No matter how much it tries to backpedal and reframe and rephrase, no matter how many soft words it puts around the conversation, the fact remains that this government, in the person of Paula Bennett, Minister of Social Welfare, has advocated adopting some sort of policy to prevent some women from having more babies. That’s the plain meaning of Paula Bennett’s words yesterday.
They scare the hell out of me.
What they suggest is a government that is happy to control women and to control women’s bodies. At present they only want to do it to “bad” mothers, people who have killed their children, or abused them so badly that the children have been taken away from them, or people who form new relationships with “bad” men who then abuse and sometimes kill their stepchildren. It’s all being done in the name of saving the children.
Of course we want to save children from harm, and of course, we can save them from immediate harm by ensuring they are not vulnerable to abusers, and of course, the easiest way to do that is to take the children away from the abusers, or scarily, to stop abusers from having children in the first place.
Therein lies the problem. This is the easy solution. The hard solution would involve trying to work out why people abuse and kill children. The thing is, we already have a fair idea about that. Aside from psychosis and revenge, it turns out that most killings occur when parents are down and out, when they have no hope and no resources, when they have given up, or been given up on, any hope of a life integrated into the structure of a community. A quick search on Google would have told Paula Bennett that. Reducing the number of children who are abused or killed won’t be easy. It will involve working closely with women and with families, helping women to become independent, ensuring that they live in meaningful and supportive communities, that they have secure incomes, that they can look after themselves and their children, trying to ensure that they are not under such stress and feel so hopeless that they take out all their problems on their children. But that would be hard work, and it would cost money. Much easier just to opt for the big stick of sanctions. This is a policy that fits all too comfortably with National’s policy on getting beneficiary mums and their daughters to use long term contraceptives.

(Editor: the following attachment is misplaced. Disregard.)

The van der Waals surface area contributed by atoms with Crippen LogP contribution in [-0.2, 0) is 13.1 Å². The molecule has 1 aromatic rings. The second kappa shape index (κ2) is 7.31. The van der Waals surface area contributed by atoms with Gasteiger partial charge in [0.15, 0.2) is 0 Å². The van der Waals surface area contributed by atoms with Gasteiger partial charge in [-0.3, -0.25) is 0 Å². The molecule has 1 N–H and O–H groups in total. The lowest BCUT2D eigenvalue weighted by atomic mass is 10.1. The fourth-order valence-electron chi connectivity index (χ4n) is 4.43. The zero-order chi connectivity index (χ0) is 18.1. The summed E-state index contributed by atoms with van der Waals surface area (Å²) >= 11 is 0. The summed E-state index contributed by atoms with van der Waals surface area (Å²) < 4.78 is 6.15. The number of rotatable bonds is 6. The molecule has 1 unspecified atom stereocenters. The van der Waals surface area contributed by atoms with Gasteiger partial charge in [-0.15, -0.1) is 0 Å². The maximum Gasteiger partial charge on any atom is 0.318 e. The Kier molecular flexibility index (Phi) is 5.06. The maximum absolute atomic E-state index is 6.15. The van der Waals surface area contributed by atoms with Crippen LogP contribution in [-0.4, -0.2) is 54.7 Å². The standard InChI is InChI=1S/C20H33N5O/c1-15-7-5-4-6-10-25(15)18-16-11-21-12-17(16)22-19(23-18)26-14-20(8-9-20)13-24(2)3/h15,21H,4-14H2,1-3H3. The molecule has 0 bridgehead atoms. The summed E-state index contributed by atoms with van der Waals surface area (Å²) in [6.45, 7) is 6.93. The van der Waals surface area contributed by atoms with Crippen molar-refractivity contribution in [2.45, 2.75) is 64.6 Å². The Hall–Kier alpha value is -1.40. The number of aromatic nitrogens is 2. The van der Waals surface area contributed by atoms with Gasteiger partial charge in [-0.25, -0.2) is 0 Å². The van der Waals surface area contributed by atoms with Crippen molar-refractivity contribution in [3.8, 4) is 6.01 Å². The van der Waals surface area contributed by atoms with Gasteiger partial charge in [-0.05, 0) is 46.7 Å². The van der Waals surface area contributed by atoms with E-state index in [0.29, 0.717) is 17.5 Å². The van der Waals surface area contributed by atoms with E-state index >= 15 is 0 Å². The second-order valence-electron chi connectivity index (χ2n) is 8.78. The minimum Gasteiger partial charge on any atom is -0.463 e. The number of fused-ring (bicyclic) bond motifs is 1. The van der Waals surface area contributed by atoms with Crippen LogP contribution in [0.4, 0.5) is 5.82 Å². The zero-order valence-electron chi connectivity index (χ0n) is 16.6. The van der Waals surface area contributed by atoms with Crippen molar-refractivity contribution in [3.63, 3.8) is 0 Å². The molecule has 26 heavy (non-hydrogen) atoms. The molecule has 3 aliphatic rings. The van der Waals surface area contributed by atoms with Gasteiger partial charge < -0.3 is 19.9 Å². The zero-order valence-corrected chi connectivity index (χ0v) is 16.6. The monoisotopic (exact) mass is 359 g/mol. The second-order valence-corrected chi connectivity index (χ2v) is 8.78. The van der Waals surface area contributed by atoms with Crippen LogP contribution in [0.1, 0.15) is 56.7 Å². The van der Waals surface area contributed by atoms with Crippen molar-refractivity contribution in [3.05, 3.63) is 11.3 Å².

In the name of pragmatism, and easiness, this government takes the shortcut of asserting control over women’s bodies.
What next? Is the government going to suggest that women on the DPB should be sterilised? Maybe women who drink while pregnant will have their babies removed at birth. Perhaps if you have a student loan, government will tell you that it isn’t wise to have children now, and it will “help” you to avoid having any.
And that’s exactly where the danger lies in this sort of policy that attempts to control women’s bodies. Today it’s women who harm, or allow harm to come to, their children. Who is it going to be tomorrow?
And that’s why, liberal dudes, I am so tired of hearing you say that this is all just a distraction. My bodily autonomy is at stake here, and you tell me that I should get to the back of the queue, because it’s just a minor matter, designed to get people to take their eye off the government’s woes in other areas. Because at the end of the day, women’s rights are always tradeable.
Thank you so very much.
And let’s not forget the racism underpinning this. We know that killing and abuse of children (‘though not sexual abuse, which seems to be classless) is much more common among the least privileged socio-economic groups, and we know that socio-economic groups are highly race marked in New Zealand. This is another move towards stigmatising people with brown skins, and controlling them, and worst of all, taking away their children. And we all know how well that kind of policy has worked in the past.
Update: One of those liberal dudes has since posted on the matter: A rancid style of politics. I think he’s right about the convenience of Bennett’s announcement. Many thanks for your post, I/S.
The NZ Herald is running a story about women dieting and ruining their future chances of having babies. So much to unpack in it, but I’m short of time this morning. Instead of any in-depth analysis, take a look at the picture the subbies chose to run with the story.
I think that’s a picture of a pregnant woman. Disembodied of course, because we wouldn’t want to focus on actual women when we’re busy policing bodies. But I just can’t get my head around the picture at all. Is she supposed to be dieting? Or not? She can’t be illustrating the point of the story i.e. that women who diet too hard can’t get pregnant, because actually, she is pregnant.